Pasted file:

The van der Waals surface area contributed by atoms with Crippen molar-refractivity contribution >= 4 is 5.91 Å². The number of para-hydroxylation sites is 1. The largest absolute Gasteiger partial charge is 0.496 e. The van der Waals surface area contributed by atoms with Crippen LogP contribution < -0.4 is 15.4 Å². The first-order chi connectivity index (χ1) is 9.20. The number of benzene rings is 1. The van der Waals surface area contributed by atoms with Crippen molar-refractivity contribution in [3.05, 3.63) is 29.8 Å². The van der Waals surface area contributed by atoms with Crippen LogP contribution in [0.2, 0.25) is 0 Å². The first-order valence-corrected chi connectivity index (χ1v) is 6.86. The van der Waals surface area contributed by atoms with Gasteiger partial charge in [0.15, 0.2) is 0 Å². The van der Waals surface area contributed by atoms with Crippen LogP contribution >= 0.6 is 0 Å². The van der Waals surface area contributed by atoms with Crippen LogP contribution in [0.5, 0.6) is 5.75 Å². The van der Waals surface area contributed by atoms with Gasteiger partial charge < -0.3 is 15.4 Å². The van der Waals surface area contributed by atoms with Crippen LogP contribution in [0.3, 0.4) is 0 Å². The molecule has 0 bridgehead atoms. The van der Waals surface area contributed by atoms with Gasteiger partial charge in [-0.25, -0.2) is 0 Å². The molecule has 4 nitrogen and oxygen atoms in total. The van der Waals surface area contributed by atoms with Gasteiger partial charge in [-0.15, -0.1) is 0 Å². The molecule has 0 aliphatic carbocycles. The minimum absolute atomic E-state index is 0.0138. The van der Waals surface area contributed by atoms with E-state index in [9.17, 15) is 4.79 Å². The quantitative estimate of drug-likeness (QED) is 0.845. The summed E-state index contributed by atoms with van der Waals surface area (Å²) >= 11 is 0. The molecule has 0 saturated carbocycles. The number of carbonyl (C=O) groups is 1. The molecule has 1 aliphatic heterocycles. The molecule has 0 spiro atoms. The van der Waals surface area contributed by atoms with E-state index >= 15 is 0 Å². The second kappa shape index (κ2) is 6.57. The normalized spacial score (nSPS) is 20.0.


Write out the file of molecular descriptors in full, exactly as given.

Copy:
The van der Waals surface area contributed by atoms with Crippen molar-refractivity contribution >= 4 is 5.91 Å². The number of para-hydroxylation sites is 1. The largest absolute Gasteiger partial charge is 0.496 e. The van der Waals surface area contributed by atoms with Crippen LogP contribution < -0.4 is 15.4 Å². The first-order chi connectivity index (χ1) is 9.20. The number of benzene rings is 1. The van der Waals surface area contributed by atoms with Crippen molar-refractivity contribution in [3.05, 3.63) is 29.8 Å². The van der Waals surface area contributed by atoms with Crippen LogP contribution in [0.2, 0.25) is 0 Å². The first-order valence-corrected chi connectivity index (χ1v) is 6.86. The van der Waals surface area contributed by atoms with Gasteiger partial charge in [0.15, 0.2) is 0 Å². The van der Waals surface area contributed by atoms with Crippen LogP contribution >= 0.6 is 0 Å². The van der Waals surface area contributed by atoms with Crippen LogP contribution in [0.5, 0.6) is 5.75 Å². The van der Waals surface area contributed by atoms with Gasteiger partial charge < -0.3 is 15.4 Å². The van der Waals surface area contributed by atoms with Crippen LogP contribution in [0.3, 0.4) is 0 Å². The molecule has 0 bridgehead atoms. The van der Waals surface area contributed by atoms with Gasteiger partial charge in [-0.25, -0.2) is 0 Å². The molecule has 4 nitrogen and oxygen atoms in total. The van der Waals surface area contributed by atoms with Gasteiger partial charge in [-0.15, -0.1) is 0 Å². The molecule has 0 aliphatic carbocycles. The minimum absolute atomic E-state index is 0.0138. The van der Waals surface area contributed by atoms with E-state index in [9.17, 15) is 4.79 Å². The quantitative estimate of drug-likeness (QED) is 0.845. The summed E-state index contributed by atoms with van der Waals surface area (Å²) >= 11 is 0. The molecule has 0 saturated carbocycles. The number of carbonyl (C=O) groups is 1. The molecule has 1 aliphatic heterocycles. The molecule has 0 spiro atoms. The van der Waals surface area contributed by atoms with E-state index >= 15 is 0 Å². The second kappa shape index (κ2) is 6.57. The normalized spacial score (nSPS) is 20.0.